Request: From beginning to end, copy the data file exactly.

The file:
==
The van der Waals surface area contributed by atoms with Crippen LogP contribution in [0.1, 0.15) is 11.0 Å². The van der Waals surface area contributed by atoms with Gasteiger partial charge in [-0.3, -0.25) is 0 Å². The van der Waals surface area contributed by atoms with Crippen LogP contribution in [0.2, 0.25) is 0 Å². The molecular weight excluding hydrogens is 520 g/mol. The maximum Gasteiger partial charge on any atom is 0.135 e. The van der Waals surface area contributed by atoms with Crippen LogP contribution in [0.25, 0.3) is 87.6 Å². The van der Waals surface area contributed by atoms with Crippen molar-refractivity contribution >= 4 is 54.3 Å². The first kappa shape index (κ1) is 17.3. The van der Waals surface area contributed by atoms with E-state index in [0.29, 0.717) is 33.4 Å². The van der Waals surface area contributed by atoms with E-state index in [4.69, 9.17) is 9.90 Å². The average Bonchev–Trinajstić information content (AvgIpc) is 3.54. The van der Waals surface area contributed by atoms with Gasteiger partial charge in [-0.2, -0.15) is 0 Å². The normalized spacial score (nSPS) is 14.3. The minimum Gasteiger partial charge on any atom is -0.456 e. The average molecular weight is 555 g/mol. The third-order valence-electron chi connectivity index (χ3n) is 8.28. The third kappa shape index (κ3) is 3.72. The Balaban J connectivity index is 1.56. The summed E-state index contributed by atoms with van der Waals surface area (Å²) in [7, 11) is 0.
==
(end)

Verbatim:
The van der Waals surface area contributed by atoms with Crippen LogP contribution in [0.1, 0.15) is 11.0 Å². The van der Waals surface area contributed by atoms with Gasteiger partial charge in [-0.3, -0.25) is 0 Å². The van der Waals surface area contributed by atoms with Crippen LogP contribution in [0.2, 0.25) is 0 Å². The molecular weight excluding hydrogens is 520 g/mol. The maximum Gasteiger partial charge on any atom is 0.135 e. The van der Waals surface area contributed by atoms with Crippen LogP contribution in [0.25, 0.3) is 87.6 Å². The van der Waals surface area contributed by atoms with Crippen molar-refractivity contribution >= 4 is 54.3 Å². The first kappa shape index (κ1) is 17.3. The van der Waals surface area contributed by atoms with E-state index in [0.29, 0.717) is 33.4 Å². The van der Waals surface area contributed by atoms with E-state index in [4.69, 9.17) is 9.90 Å². The average Bonchev–Trinajstić information content (AvgIpc) is 3.54. The van der Waals surface area contributed by atoms with Gasteiger partial charge in [-0.2, -0.15) is 0 Å². The normalized spacial score (nSPS) is 14.3. The minimum Gasteiger partial charge on any atom is -0.456 e. The average molecular weight is 555 g/mol. The third-order valence-electron chi connectivity index (χ3n) is 8.28. The third kappa shape index (κ3) is 3.72. The Balaban J connectivity index is 1.56. The summed E-state index contributed by atoms with van der Waals surface area (Å²) in [7, 11) is 0.